And I believe it’s vital that we storytellers seek to look beyond the turbulence of the times, that we try to see beyond inundation to a cogent sorting of the meaningful. But in order to do it, we must strive to find and maintain our “Big Sky Perspective.” After all, times like these are when stories are needed the most.
Contributing to the Collective
“The purpose of the storyteller is not to tell others how to think, but to give them the questions to think upon.” ~Brandon Sanderson
“Perhaps it’s how we’re made; perhaps truth best reaches us through the heart, and stories and songs are the language of the heart.” ~Stephen R. Lawhead
Stories matter. You can take it from a scientific angle, as WU story guru Lisa Cron teaches—that “…we think in story. It’s hardwired in our brain. It’s how we make strategic sense of the otherwise overwhelming world around us.” Or you can simply be satisfied that it’s your best means of relating to and interfacing with the world. (It is, isn’t it? I mean, you chose to write fiction for a reason, right?) Stories inform our worldview, and create a common basis for our interconnectedness. Our stories define us. And it’s what we share that defines our humanity.
And so, we as storytellers matter—particularly during turbulent times.
Now I’m not suggesting that you seek to sermonize or politicize your fiction. Nor am I suggesting that every story has to address the wrongs of the world or to delve into the meaning of life. And I don’t think that you need to write a bestseller, or even have a vast audience, to have an impact. Remember to keep that Big Sky Perspective. It’s not about ego, or even about us as individuals. What I’m talking about is human connectivity. It’s about contributing to a collective. It’s about sharing, and—in some small way—helping to define our humanity.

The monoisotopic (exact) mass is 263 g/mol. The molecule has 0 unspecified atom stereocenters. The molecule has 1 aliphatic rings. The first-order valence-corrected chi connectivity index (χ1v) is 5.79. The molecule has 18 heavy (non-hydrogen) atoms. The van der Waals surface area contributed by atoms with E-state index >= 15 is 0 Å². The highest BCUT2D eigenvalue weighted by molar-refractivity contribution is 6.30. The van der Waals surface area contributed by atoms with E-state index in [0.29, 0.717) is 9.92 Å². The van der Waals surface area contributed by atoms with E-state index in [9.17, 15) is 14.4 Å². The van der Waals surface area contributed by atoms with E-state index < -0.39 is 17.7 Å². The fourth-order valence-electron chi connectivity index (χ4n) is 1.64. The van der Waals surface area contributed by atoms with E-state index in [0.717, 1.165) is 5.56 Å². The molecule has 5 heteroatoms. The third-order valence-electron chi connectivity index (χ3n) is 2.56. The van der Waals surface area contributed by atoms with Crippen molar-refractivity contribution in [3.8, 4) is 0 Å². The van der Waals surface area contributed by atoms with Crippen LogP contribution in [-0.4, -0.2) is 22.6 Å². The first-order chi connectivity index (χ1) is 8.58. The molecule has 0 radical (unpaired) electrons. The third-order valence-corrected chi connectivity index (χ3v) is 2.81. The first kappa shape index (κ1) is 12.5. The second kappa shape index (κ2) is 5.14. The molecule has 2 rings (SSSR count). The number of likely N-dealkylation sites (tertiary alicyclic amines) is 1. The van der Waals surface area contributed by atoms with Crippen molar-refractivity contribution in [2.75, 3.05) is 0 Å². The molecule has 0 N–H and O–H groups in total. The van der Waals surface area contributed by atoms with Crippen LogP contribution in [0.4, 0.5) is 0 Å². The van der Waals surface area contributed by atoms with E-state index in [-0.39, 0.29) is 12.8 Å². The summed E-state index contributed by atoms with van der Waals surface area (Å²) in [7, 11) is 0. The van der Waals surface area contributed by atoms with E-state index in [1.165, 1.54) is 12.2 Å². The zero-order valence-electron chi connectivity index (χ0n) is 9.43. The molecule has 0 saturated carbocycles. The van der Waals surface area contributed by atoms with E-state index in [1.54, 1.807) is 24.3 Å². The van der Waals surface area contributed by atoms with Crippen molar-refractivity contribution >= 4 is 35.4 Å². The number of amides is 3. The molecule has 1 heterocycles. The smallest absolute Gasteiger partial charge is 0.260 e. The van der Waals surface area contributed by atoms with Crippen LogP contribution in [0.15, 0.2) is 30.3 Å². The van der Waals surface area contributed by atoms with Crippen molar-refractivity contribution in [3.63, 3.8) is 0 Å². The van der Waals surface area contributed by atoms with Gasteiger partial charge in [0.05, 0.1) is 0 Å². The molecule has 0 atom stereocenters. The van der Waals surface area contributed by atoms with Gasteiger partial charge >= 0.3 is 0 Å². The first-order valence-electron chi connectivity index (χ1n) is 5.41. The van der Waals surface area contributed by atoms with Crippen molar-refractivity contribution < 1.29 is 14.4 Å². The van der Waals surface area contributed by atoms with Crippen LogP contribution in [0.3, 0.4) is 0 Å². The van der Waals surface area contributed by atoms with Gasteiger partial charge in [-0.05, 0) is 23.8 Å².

A Covert Communion Conduit
“What is writing? Why, it’s telepathy, of course.” ~Stephen King
Think of the power we storytellers wield. If we do our jobs well, we offer respite. An exciting, comforting, or arousing ride, a hearty laugh or a good cry. We offer transportation from the monotony of a daily grind. And it’s not just escape we offer. At our best we offer our fellows solace, and renewal.
Beyond all of that, through our characters we are allowed access to our readers’ cerebral cortex—the part of the brain where reasoning, emotional processing, and problem solving take place. Reading fiction is a chance for each of us to slip into the skin of someone else, to experience something innovative—often things we might not otherwise experience, and might even hope to never need to. Through such vicarious experience, readers are offered an opportunity for evaluation, of themselves and of the world around them. Using our reason, our emotional processing, and our problem solving capabilities, when we read we compare and contrast ourselves against a fictional character—how we might react, how we hope we would react, or even how we feel we should react to the experiences we encounter on the page. And, as Lisa says, it’s hardwired into our brains—we all hunger for such opportunities.